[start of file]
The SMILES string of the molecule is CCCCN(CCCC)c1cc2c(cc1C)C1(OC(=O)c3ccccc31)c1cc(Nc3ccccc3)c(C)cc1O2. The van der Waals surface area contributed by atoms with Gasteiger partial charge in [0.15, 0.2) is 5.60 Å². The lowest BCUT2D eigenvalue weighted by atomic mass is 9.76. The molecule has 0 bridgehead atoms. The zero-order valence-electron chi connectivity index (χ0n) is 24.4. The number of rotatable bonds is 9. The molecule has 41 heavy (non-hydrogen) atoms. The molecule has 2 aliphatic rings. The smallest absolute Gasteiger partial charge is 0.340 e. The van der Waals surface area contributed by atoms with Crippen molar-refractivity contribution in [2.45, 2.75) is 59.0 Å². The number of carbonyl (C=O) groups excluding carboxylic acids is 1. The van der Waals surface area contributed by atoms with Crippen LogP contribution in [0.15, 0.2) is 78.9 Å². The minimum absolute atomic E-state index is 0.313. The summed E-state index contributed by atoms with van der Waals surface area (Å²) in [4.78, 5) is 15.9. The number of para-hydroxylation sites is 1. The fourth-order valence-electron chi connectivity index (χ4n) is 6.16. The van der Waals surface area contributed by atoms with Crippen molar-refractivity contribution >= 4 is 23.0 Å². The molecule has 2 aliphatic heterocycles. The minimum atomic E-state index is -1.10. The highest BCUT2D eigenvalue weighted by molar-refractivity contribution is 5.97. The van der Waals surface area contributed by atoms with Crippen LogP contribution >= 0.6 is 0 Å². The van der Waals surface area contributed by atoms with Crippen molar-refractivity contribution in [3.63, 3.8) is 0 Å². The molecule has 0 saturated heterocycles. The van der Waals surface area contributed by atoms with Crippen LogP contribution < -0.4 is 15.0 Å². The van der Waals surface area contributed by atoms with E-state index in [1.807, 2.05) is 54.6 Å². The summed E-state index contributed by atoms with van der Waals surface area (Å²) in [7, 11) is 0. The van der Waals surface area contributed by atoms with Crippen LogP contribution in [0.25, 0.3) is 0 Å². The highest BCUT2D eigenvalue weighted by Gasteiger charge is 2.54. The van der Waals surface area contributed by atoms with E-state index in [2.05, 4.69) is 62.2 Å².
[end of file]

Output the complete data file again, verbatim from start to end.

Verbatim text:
The SMILES string of the molecule is CCCCN(CCCC)c1cc2c(cc1C)C1(OC(=O)c3ccccc31)c1cc(Nc3ccccc3)c(C)cc1O2. The van der Waals surface area contributed by atoms with Gasteiger partial charge in [0.15, 0.2) is 5.60 Å². The lowest BCUT2D eigenvalue weighted by atomic mass is 9.76. The molecule has 0 bridgehead atoms. The zero-order valence-electron chi connectivity index (χ0n) is 24.4. The number of rotatable bonds is 9. The molecule has 41 heavy (non-hydrogen) atoms. The molecule has 2 aliphatic rings. The smallest absolute Gasteiger partial charge is 0.340 e. The van der Waals surface area contributed by atoms with Crippen molar-refractivity contribution in [2.45, 2.75) is 59.0 Å². The number of carbonyl (C=O) groups excluding carboxylic acids is 1. The van der Waals surface area contributed by atoms with Crippen LogP contribution in [0.15, 0.2) is 78.9 Å². The minimum absolute atomic E-state index is 0.313. The summed E-state index contributed by atoms with van der Waals surface area (Å²) in [4.78, 5) is 15.9. The number of para-hydroxylation sites is 1. The fourth-order valence-electron chi connectivity index (χ4n) is 6.16. The van der Waals surface area contributed by atoms with Crippen molar-refractivity contribution >= 4 is 23.0 Å². The molecule has 2 aliphatic heterocycles. The minimum atomic E-state index is -1.10. The highest BCUT2D eigenvalue weighted by molar-refractivity contribution is 5.97. The van der Waals surface area contributed by atoms with Crippen LogP contribution >= 0.6 is 0 Å². The van der Waals surface area contributed by atoms with Crippen molar-refractivity contribution in [3.63, 3.8) is 0 Å². The molecule has 0 saturated heterocycles. The van der Waals surface area contributed by atoms with Crippen LogP contribution < -0.4 is 15.0 Å². The van der Waals surface area contributed by atoms with E-state index in [1.807, 2.05) is 54.6 Å². The summed E-state index contributed by atoms with van der Waals surface area (Å²) in [7, 11) is 0. The van der Waals surface area contributed by atoms with Crippen LogP contribution in [0.25, 0.3) is 0 Å². The highest BCUT2D eigenvalue weighted by Gasteiger charge is 2.54. The van der Waals surface area contributed by atoms with E-state index in [2.05, 4.69) is 62.2 Å².